The group injected mice with Pcsk9-targeting Cas12a nanoclews and observed significant cargo accumulation in the liver as well as significantly (almost 90%) reduced serum PSCK9 levels and reduced cholesterol levels (45 % less serum than control). No hepatocyte toxicity was observed and no off-target effects were detected from the candidate off-target sites included in the study.

The Gu lab have previously shown the potential of targeting ligands to direct anticancer drugs to specific locations in the body. »In our lab, we have used targeting ligands to deliver anticancer therapies to different organs, such as brain and bone marrow. This is our first demonstration of using a targeting ligand to direct the delivery of CRISPR reagents. We believe our system has a broad potential by tuning physicochemical properties of our formulations as well as leveraging other targeting ligands toward different organs«, said Zhen Gu about the potential of the new assemblies.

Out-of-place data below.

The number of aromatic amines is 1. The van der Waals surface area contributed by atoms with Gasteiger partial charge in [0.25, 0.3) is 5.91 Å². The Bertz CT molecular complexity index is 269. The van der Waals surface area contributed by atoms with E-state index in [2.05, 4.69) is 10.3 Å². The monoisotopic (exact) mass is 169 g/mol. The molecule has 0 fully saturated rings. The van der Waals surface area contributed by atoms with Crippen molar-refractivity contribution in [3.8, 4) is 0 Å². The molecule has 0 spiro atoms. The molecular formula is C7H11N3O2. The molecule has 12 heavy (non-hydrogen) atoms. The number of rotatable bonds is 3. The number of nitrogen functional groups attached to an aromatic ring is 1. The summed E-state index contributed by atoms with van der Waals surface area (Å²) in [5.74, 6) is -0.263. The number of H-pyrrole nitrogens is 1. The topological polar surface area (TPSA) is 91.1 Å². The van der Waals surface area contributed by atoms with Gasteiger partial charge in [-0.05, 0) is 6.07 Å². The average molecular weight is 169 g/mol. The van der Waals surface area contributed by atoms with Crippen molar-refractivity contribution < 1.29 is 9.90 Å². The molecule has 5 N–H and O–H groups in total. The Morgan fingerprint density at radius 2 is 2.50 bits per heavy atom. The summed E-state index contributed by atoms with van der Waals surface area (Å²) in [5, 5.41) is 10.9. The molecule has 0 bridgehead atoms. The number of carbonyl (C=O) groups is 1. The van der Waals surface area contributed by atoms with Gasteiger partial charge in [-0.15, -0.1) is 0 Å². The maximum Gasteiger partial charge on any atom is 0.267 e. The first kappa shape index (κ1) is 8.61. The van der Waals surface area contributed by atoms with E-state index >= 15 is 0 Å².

Flexible, Smart, Biocompatible CRISPR Delivery

Most CRISPR delivery projects focus on developing Cas9 delivery systems. This new work reveals that Cas12a is at least as efficient as Cas9 in targeting therapeutically relevant genes in vivo. The group’s previous work indicates that nanoclew-based carriers can also be a platform for different CRISPR systems, e.g., Cas9. In fact, flexibility is a major aspect to the nanoclew platform.